It's on sale now in the UK for free on contracts starting from £19 per month at retailers such as Phones 4U, or SIM-free for £149 with 8GB of built-in storage from Amazon. In the US, you can get the phone directly from Motorola's online store for $219 off-contract. In Australia, the Moto G is AU$299 -- just AU$50 more than the non-4G original.

That's a small increase on the 3G Moto G's price of £119 or $179 unlocked, with the older version continuing to be on sale alongside the new one. Motorola also has another new phone for you, though, and it's even cheaper: the $130/£90/AU$179 Moto E. You can read all about the Moto E here .

Design and display

Although it now packs a 4G LTE radio inside, the Moto G remains physically unchanged. I found the older Moto G's 4.5-inch body to be very comfortable to hold, thanks to its curved back, which fits snugly into your palm. The new model is exactly as comfortable. It's also not so big as to make you dislocate your thumb every time you try to type with one hand.

The plastic back panels are interchangeable and there are a host of different colours available, along with ruggedised cases and flip covers that protect the screen. The Moto G is also now in white, although the white model is not quite as widely available. I was keen on the new hue at the launch event -- it definitely brightens it up, particularly when it's paired with a light-coloured back, so I'm hoping it becomes easier to get hold of soon.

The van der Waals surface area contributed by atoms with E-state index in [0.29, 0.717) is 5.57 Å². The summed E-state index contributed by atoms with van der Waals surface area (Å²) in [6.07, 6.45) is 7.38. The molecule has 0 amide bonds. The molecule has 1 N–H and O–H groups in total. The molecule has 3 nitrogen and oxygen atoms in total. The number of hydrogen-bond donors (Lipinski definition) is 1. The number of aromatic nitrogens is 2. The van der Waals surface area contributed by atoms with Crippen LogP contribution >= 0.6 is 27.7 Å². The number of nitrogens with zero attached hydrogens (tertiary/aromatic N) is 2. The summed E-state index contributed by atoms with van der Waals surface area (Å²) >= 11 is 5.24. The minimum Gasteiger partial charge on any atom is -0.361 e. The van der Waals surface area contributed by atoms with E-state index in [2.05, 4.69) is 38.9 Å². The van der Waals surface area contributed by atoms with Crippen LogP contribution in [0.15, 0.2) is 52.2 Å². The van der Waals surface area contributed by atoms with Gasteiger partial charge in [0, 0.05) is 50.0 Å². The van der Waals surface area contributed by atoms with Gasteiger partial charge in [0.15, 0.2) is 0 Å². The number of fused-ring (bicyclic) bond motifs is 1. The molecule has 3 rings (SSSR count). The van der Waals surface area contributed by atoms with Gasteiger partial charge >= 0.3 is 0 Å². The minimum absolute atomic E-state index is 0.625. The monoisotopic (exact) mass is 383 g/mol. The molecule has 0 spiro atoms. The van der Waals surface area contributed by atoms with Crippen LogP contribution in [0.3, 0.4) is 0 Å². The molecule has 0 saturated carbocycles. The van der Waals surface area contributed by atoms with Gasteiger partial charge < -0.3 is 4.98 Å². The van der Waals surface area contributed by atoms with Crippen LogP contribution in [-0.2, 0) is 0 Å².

Underneath the swappable cover is the microSD card slot. The lack of expandable storage was a disappointment on the older Moto G, as it was only available with 8 or 16GB. While 16GB is probably adequate for most people, if you were shopping on a budget and only wanted to spring for the 8GB model, you'd quickly find yourself running out of space once you've downloaded your favourite apps and songs. The new model comes with only 8GB, but with the option to pop in 32GB microSD cards (available for around £10, or $15), storage shouldn't be an issue.